Saturday, November 20, 2010

Close a door another window opens...

To quote Maria from the 'Sound of Music' - when one door closes...another window opens.  I am drawn to doors and windows.  Perhaps it's something subliminal like beginnings and endings.

Perhaps, but I think it is something about framing a space that I like, a door or window sets a point of perspective.  Each of these pictures look to me like true pieces of art. 

Lovely charcoal door, black urns with florals

Mackenzie Childs Wrought Iron Gate

Chinese lantern + fretwork window

Mirrored ironwork

Moroccan curtain + white button chaise + mirror

Tuesday, November 16, 2010

A picture paints a million feelings...

I love beautiful art, because it is a way to express the human condition in colour and shapes.  However I think what is more impactful to me is truly beautiful photography.  Of course we all know the celeb photographers like Annie Leibowitz, Helmut Newton and Richard Avedon, but I follow photographers who really are artists in their own right.

This is how I feel about Michael Eastman.  He is a true photographic artist.  Not only does he feature my favourite colour quite a bit (green) he looks at lines of architecture and landscape and finds something moving in every shot.  His works are highly collectible and he is represented by galleries in New York, USA.

I feel with his work I'm intruding in on a very private scene - looking through a keyhole or a door into another room.  Eastman seems to relish and delight in those things that aren't accessible, that are vanishing or in decay.  Enjoy these truly inspiring works of art courtesy of Michael Eastman Images.

Cuba - Green Interior, finally found my Havana green!
Rome - River God (doesn't this feel like you're spying on someone?)

Cuba - Blue Arch

Urban landscapes - Brick reflection
Landscapes - Hillside, Montana

Vanishing America - New Orleans school

Urban Landscapes - Lobby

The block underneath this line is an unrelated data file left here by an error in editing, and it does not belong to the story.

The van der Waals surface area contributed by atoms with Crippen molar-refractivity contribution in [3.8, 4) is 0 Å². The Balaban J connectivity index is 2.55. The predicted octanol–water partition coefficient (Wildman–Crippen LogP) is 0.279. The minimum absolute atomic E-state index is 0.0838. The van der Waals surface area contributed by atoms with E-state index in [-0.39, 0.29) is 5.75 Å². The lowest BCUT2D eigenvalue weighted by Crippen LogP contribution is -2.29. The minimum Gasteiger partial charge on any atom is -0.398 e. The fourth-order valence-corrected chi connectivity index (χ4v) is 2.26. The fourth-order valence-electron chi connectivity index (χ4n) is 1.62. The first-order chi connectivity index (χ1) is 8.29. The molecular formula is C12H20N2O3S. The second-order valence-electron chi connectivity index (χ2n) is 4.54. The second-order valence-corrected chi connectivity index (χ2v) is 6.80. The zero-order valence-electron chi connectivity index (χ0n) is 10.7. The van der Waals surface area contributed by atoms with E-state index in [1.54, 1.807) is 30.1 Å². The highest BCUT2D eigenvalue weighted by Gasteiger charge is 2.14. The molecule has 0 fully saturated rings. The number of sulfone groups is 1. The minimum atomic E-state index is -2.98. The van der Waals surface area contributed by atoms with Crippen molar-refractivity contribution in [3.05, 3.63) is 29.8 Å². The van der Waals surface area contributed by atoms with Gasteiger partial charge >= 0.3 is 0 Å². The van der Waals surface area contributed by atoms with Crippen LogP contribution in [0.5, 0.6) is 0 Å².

Vanishing America - Shotgun House, New Orleans

He photographs European architecture to Midwestern storefronts. His work is in many collections, including those of The Metropolitan Museum of Art, the International Center of Photography in New York City, The Art Institute of Chicago, and the Los Angeles County Museum of Art. Eastman has been the recipient of a National Endowment for the Arts grant and has been published in Time, The New York Times, Life, American Photographer, and Communication Arts. He lives in St. Louis, Missouri in the US.

Cuba - Flatiron, Havana

Cuba - Portrait

Show stopping popping armchairs

Red & green a perfect pairing
I'm a chick with a truly 1970s childhood, I was totally immersed in bold patterns and colours with my parents' decoration of their business and home. Lime green was big, red was another feature colour. It was nothing to put mandarin orange with lime green and chocolate with turquoise and hot pink with canary yellow. 

What I like about bold fabrics for armchairs - is that the chair assumes a 'personality' of its own.  I can't wait to get my feature chairs covered now!

Michelle Nussbauer - beautiful green pagoda chair

The Eponymous Squint Design - a cavalcade of colours

The Waterloo Armchair

Orange Imperial Trellis cushions, turquoise mirror & beige couch. 

Turquoise pagoda covered love seat

Light chartreuse green walls with candy red stripes and jacquard prints

Sunday, November 14, 2010

Washing your cares away

The spray of water, the fresh soap clean smell and the cold crisp feeling of tiles underfoot.  I really need to upgrade my bathroom - right away!

Old factory windows as a shower screen.  Source: Remodelista

Love the worn mirrors!

Marble & glass the layered shower bath wet room

Mirrored bathroom furniure - J'adore!!!

The bath angle of the same bathroom

Amanda Nisbet bathroom with Manuel Canovas wallpaper

Zinc tub

Another angle - lovely.

Friday, November 12, 2010

Shanghai - Skyscrapers, pagodas and shingles

Jin Mao Tower
Jin Mao Atrium (Grand Hyatt)